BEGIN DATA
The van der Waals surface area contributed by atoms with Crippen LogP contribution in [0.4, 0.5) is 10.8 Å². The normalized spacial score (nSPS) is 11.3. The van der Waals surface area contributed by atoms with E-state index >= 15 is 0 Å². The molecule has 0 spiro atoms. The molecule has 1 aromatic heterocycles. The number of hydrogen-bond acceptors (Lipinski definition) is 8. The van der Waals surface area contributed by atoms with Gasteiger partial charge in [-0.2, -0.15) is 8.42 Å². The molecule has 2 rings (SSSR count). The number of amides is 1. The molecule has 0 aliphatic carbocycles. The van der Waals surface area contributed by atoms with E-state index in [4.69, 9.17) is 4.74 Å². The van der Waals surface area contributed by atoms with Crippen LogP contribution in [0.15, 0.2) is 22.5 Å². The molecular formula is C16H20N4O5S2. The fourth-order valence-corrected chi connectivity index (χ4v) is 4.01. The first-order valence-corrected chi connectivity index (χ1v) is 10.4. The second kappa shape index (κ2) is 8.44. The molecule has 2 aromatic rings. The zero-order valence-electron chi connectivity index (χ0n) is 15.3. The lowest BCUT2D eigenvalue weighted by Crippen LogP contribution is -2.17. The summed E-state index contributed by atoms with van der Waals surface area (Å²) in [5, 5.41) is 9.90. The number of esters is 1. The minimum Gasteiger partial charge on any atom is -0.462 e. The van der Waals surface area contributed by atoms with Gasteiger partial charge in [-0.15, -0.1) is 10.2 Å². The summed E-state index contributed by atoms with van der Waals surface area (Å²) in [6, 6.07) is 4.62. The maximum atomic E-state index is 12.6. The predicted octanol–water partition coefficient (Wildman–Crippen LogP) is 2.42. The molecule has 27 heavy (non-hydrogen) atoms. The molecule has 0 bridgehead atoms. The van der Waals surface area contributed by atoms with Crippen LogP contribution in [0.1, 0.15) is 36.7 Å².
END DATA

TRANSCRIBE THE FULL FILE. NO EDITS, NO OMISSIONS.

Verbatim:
The van der Waals surface area contributed by atoms with Crippen LogP contribution in [0.4, 0.5) is 10.8 Å². The normalized spacial score (nSPS) is 11.3. The van der Waals surface area contributed by atoms with E-state index >= 15 is 0 Å². The molecule has 0 spiro atoms. The molecule has 1 aromatic heterocycles. The number of hydrogen-bond acceptors (Lipinski definition) is 8. The van der Waals surface area contributed by atoms with Gasteiger partial charge in [-0.2, -0.15) is 8.42 Å². The molecule has 2 rings (SSSR count). The number of amides is 1. The molecule has 0 aliphatic carbocycles. The van der Waals surface area contributed by atoms with E-state index in [4.69, 9.17) is 4.74 Å². The van der Waals surface area contributed by atoms with Crippen LogP contribution in [0.15, 0.2) is 22.5 Å². The molecular formula is C16H20N4O5S2. The fourth-order valence-corrected chi connectivity index (χ4v) is 4.01. The first-order valence-corrected chi connectivity index (χ1v) is 10.4. The second kappa shape index (κ2) is 8.44. The molecule has 2 aromatic rings. The zero-order valence-electron chi connectivity index (χ0n) is 15.3. The lowest BCUT2D eigenvalue weighted by Crippen LogP contribution is -2.17. The summed E-state index contributed by atoms with van der Waals surface area (Å²) in [5, 5.41) is 9.90. The number of esters is 1. The minimum Gasteiger partial charge on any atom is -0.462 e. The van der Waals surface area contributed by atoms with Gasteiger partial charge in [-0.15, -0.1) is 10.2 Å². The summed E-state index contributed by atoms with van der Waals surface area (Å²) in [6, 6.07) is 4.62. The maximum atomic E-state index is 12.6. The predicted octanol–water partition coefficient (Wildman–Crippen LogP) is 2.42. The molecule has 27 heavy (non-hydrogen) atoms. The molecule has 0 bridgehead atoms. The van der Waals surface area contributed by atoms with Crippen LogP contribution in [0.1, 0.15) is 36.7 Å².